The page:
As a writer, when you start a project, your job is to give it a beginning, a middle, and a satisfying end. Sometimes you lose interest, or don’t know where to go next, or get stuck because the story has gone off in some wrong direction. Sometimes the story just doesn’t work. It’s perfectly okay for you to abandon something and work on something more rewarding.
But (and you knew there was a “but” coming) at some point you need to finish something. You may be a writer because you write, but there’s no point in writing unless you intend for someone to read what you write. Even if you’re writing something to be read after you die, it needs to be finished.
If you find you have 30 things started and nothing is finished, it’s time to put and end on something just to know what it feels like.
When I was young, and we’re talking grade school, if I didn’t know what to do next with some little story I was scribbling — with a No. 2 pencil on blue-lined binder paper — I would end it abruptly with this line:
But suddenly and without warning, hydrogen bombs began exploding everywhere, and they all died in screaming atomic hellfire. The end.
My problem then, and occasionally now, is I had no idea how to end the story. When Monty Python didn’t know how to end a skit, they did something parallel to my atomic ending, and would drop a 10 ton weight on the characters, or have Terry Gilliam animate God’s foot coming down out of the clouds and and squash the the entire scene. The trick to avoid this, I’ve learned, is to not actually start a story until you know exactly what the ending is. Sometimes it’s best to even write the ending first.
It helps, it really does, and you don’t even have to use that ending — it just gives you something to aim at. Most times a different ending will form all by itself. Sometimes it will even happen a lot sooner than you thought it would.
Another idea is, if you find you just can’t finish something, is to write flash fiction — stories of 1000 words or shorter. Or write some poetry. Haiku, even — with only three lines, that’s all there is: a beginning, a middle, and an ending.
If the problem is something deeper, where you can’t bring yourself to actually do the writing — where you’re fighting the evil, demonic gremlin of Procrastination — the best way to combat that is to pick a time everyday to write, and during that time, that is all you are allowed to do. Even if it’s just an hour a day. Just write.
Set an alarm to remind you. Set a timer to give you the time. During that time there is no phone calls, no conversations, no Internet. No TV. Put earphones in your ears, turn on some pre-selected music that helps you with your creativity, open your manuscript and start typing.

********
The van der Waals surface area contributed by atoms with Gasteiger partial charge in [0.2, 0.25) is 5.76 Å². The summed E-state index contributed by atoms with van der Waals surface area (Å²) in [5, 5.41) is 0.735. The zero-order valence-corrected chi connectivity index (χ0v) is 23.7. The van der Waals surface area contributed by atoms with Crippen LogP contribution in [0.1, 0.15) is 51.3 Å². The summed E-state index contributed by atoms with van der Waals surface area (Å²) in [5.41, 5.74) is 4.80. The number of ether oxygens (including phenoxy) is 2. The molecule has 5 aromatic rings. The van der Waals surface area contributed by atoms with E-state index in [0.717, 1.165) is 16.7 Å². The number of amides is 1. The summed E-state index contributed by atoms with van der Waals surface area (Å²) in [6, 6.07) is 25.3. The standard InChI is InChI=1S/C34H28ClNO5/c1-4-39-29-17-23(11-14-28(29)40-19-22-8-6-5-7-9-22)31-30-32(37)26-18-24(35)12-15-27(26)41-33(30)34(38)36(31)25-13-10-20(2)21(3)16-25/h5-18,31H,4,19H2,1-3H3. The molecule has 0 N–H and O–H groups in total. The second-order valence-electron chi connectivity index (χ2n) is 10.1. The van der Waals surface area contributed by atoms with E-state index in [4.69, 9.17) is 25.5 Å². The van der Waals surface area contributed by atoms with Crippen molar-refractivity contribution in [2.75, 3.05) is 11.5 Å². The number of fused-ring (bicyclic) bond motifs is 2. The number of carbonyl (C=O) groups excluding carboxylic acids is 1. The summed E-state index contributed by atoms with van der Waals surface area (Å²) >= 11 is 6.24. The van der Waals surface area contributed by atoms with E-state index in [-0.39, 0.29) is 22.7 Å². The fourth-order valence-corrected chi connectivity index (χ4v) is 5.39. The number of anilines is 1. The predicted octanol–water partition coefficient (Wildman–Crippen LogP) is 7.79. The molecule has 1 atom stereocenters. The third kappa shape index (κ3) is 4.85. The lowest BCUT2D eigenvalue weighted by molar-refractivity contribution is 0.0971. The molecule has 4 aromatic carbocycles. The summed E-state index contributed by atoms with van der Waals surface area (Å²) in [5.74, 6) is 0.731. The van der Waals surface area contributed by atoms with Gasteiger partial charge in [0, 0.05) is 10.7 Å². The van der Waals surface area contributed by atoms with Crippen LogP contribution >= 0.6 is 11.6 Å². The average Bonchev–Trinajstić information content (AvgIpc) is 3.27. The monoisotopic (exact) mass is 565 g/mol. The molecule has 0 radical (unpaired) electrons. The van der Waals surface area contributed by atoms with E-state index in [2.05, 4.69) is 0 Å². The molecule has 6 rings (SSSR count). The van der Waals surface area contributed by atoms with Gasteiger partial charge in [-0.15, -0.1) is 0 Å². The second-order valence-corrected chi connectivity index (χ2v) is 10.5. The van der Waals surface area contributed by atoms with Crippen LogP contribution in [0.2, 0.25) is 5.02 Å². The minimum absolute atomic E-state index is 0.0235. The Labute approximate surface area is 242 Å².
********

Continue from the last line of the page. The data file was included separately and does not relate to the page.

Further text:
No excuses. No, you don’t need to do dishes instead. Not during this hour. You don’t need to check email. You don’t need to call your grandmother. IN THIS HOUR you need to put your fingers on your keyboard, or your pen to paper, and conjure words into existence. No judgement is allowed, no re-writing. One word follows another, and one sentence follows another, and one paragraph follows another.
Procrastination will try at every insidious opportunity to derail you. If it fails to distract you, or discourage you, it will then try and make you fall asleep. At least that happens to me. I could be hopped up on energy drinks and the moment I start making progress on a manuscript I will often, out of the blue, nod off. This could have something to do with the mind, deep in a creative state, being close to that of the dream state. Maybe. But more likely it’s that gremlin, determined to see me fail, flicking my pineal gland with it’s dark clawlike finger and causing me to lose consciousness.
Pardon my language, but I hate that little f**ker.
You will never completely defeat Procrastination. You may quash it for a while, keep it at bay, but it will always be waiting and ready to work its way back in, usually from your blind side and without you knowing. All you can do is plan for it, and have countermeasures. I’m not going to go into details here, because that would be a whole book — and in fact there are libraries worth of books on the subject, two good ones of which I’ll list at the end.
Suffice to say, if you want to be a writer, you must not only write, but you must finish something. If you’re diving in and trying to write a novel, but you’ve never written a short story, maybe you should consider writing a short story instead. Or, like mentioned above, some flash fiction, and then work your way to longer forms. But whatever you do, endeavor to finish. And I don’t mean by dropping hydrogen bombs on the story, or dropping a 10 Ton weight on it, or having God stomp it like a bug. I mean a real, proper ending, one which satisfies your readers.
That being said, in your first draft, it doesn’t have to be perfect, because once you’ve finally finished, there comes The Editing. But that’s another subject.
And with that, I’ll finish this article.
This goes out to anyone who dreams of being a writer, and especially to those tortured souls doing NaNoWriMo this month.
Follow the Great Nike Way: Just do it.
If you write something, even if it’s unpubished or unpublishable, you are still writing. That’s what writers primarily do. They write.